blogs that are ‘lacking of human voice’ - This style has benefits and drawbacks. I think the key benefit is that the impersonal touch might make the information presented in the blog (and a common aim of this sort of blog is to present the reader with information about the company or its products) more trustworthy due to the lack of human influence and bias. Unfortunately, the impersonality can also be counter-productive by not providing any sort of human interest for the readers to engage with.

In addition to their three ‘author’ categories (‘employee’, ‘group’ and ‘executive’), Lee, Hwang and Lee identify another two categories defined by their purpose – ‘promotional’ and ‘newsletter':

Newsletter – This type of blog tends to “be filled with well-polished messages” and “cover a variety of topics such as company news and product information” (Lee, Hwang and Lee, 2006). Lorelle VanFossen (a seasoned blogger and author of “Blogging Tips: What Bloggers Won’t Tell You About Blogging”) was approached by an organisation to convert their newsletter into a blog, learnt much through the process of doing so and has published her findings. Something I found interesting about her article series was how it highlighted the difference between newsletters and blogs. I had assumed that newsletters were basically just short updates and news snippets relevant to the newsletters author and that it would be relatively simple to convert such a document to ‘blog-form’. Apparently, that’s not so and creating a successful ‘newsletter blog’ requires careful planning.

Promotional – According to Lee, Hwang and Lee, “the purpose of the promotional blog is to create buzz around products and events” (Lee, Hwang and Lee, 2006). K. H. Padmanabhan has done his own study on promotional blogs and has categorised them “based on their objectives and uses”: The types he identified are

  • ‘information blogs’ (which “provide information of interest to the participant” and “feature information updates and relevant stories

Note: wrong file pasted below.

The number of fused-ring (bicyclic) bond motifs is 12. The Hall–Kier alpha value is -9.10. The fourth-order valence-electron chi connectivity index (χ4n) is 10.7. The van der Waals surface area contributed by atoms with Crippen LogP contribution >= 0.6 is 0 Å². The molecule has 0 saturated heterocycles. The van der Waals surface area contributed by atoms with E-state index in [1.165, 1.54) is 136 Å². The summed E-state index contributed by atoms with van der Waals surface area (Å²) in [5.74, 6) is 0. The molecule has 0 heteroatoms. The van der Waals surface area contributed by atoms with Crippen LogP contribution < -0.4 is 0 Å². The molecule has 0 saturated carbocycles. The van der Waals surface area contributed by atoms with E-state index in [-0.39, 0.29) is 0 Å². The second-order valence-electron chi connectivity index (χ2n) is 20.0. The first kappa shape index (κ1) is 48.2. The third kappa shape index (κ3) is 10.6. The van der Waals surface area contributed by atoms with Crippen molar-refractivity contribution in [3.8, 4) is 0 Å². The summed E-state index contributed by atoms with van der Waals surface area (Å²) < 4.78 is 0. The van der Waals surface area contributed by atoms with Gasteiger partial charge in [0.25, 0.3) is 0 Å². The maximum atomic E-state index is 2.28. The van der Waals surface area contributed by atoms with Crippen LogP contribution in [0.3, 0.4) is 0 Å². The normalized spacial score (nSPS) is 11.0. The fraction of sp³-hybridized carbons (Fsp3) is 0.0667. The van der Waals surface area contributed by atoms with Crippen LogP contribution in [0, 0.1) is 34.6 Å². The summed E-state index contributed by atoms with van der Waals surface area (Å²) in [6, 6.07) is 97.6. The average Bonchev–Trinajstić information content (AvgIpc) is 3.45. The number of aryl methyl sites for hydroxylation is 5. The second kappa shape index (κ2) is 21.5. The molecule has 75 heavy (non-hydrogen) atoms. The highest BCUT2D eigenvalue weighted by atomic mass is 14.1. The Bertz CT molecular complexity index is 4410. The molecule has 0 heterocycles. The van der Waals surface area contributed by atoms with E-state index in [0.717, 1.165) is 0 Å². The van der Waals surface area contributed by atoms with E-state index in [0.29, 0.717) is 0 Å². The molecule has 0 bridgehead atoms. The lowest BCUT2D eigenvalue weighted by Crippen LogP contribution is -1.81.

• image blogs’ (which “are oriented to positioning a brand or a company.They seek to accent a construct of import to the audience, e.g., product knowledge, technology expertise, market insight, etc. The elements are essentially intangible. They may be employed as part of or extension to mainstream media positioning programs.”),
  • ‘experience blogs’ (which “are about reminiscing and sharing one’s experiences. Chronicled in relevant contexts and natural surroundings, experience blogs enrich interactions among the participants. Satisfied customers make a company’s sales force that is credible and unpaid. Experience blogs engender public credibility”),
  • ‘relationship blogs’ (which “are about building social connections. Connections are built with customers, among customers, and between different interest groups. Customers connect and help each other. Customers act as company’s resource. Relationship blogs develop trust and cement bond with customers.”)
  • ‘dialog blogs’ (which “provide an open forum to congregate and debate. Participants give free and full expression to what they know and what they feel. Customers and other interest groups collaborate with the company decision makers… Dialog blogs are online forums for different views and insights regarding any general or focused subject of interest to its participants.”